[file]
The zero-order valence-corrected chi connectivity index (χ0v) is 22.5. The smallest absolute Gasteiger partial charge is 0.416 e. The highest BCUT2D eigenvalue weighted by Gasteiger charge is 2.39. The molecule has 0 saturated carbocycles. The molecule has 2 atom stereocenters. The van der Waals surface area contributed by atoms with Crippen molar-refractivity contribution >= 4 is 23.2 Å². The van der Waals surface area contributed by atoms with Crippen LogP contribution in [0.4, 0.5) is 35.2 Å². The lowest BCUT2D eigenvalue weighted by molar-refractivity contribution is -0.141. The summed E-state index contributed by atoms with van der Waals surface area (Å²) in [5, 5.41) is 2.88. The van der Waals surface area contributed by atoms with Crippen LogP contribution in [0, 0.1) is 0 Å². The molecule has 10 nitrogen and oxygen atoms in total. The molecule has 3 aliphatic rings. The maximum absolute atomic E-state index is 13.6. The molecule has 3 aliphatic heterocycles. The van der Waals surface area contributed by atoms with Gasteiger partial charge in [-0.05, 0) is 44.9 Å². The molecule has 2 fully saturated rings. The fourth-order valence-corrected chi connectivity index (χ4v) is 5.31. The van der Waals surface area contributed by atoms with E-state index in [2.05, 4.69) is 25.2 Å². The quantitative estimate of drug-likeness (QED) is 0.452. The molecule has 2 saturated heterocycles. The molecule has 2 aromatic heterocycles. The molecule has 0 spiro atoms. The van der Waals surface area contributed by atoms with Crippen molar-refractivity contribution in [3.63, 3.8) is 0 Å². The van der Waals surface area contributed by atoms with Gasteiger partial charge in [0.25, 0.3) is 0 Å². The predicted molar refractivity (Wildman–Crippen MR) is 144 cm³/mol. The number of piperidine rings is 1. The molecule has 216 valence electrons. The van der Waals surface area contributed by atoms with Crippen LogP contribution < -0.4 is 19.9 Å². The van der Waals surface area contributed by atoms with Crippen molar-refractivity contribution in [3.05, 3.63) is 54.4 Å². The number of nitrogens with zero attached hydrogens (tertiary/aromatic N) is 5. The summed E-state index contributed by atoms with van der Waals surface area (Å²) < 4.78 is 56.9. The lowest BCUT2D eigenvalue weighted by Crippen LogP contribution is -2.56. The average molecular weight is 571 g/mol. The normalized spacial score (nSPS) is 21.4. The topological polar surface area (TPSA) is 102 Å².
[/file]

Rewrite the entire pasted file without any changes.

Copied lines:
The zero-order valence-corrected chi connectivity index (χ0v) is 22.5. The smallest absolute Gasteiger partial charge is 0.416 e. The highest BCUT2D eigenvalue weighted by Gasteiger charge is 2.39. The molecule has 0 saturated carbocycles. The molecule has 2 atom stereocenters. The van der Waals surface area contributed by atoms with Crippen molar-refractivity contribution >= 4 is 23.2 Å². The van der Waals surface area contributed by atoms with Crippen LogP contribution in [0.4, 0.5) is 35.2 Å². The lowest BCUT2D eigenvalue weighted by molar-refractivity contribution is -0.141. The summed E-state index contributed by atoms with van der Waals surface area (Å²) in [5, 5.41) is 2.88. The van der Waals surface area contributed by atoms with Crippen LogP contribution in [0, 0.1) is 0 Å². The molecule has 10 nitrogen and oxygen atoms in total. The molecule has 3 aliphatic rings. The maximum absolute atomic E-state index is 13.6. The molecule has 3 aliphatic heterocycles. The van der Waals surface area contributed by atoms with Gasteiger partial charge in [-0.05, 0) is 44.9 Å². The molecule has 2 fully saturated rings. The fourth-order valence-corrected chi connectivity index (χ4v) is 5.31. The van der Waals surface area contributed by atoms with E-state index in [2.05, 4.69) is 25.2 Å². The quantitative estimate of drug-likeness (QED) is 0.452. The molecule has 2 saturated heterocycles. The molecule has 2 aromatic heterocycles. The molecule has 0 spiro atoms. The van der Waals surface area contributed by atoms with Crippen molar-refractivity contribution in [3.63, 3.8) is 0 Å². The van der Waals surface area contributed by atoms with Gasteiger partial charge in [0.25, 0.3) is 0 Å². The predicted molar refractivity (Wildman–Crippen MR) is 144 cm³/mol. The number of piperidine rings is 1. The molecule has 216 valence electrons. The van der Waals surface area contributed by atoms with Crippen LogP contribution < -0.4 is 19.9 Å². The van der Waals surface area contributed by atoms with Crippen molar-refractivity contribution in [3.05, 3.63) is 54.4 Å². The number of nitrogens with zero attached hydrogens (tertiary/aromatic N) is 5. The summed E-state index contributed by atoms with van der Waals surface area (Å²) < 4.78 is 56.9. The lowest BCUT2D eigenvalue weighted by Crippen LogP contribution is -2.56. The average molecular weight is 571 g/mol. The normalized spacial score (nSPS) is 21.4. The topological polar surface area (TPSA) is 102 Å².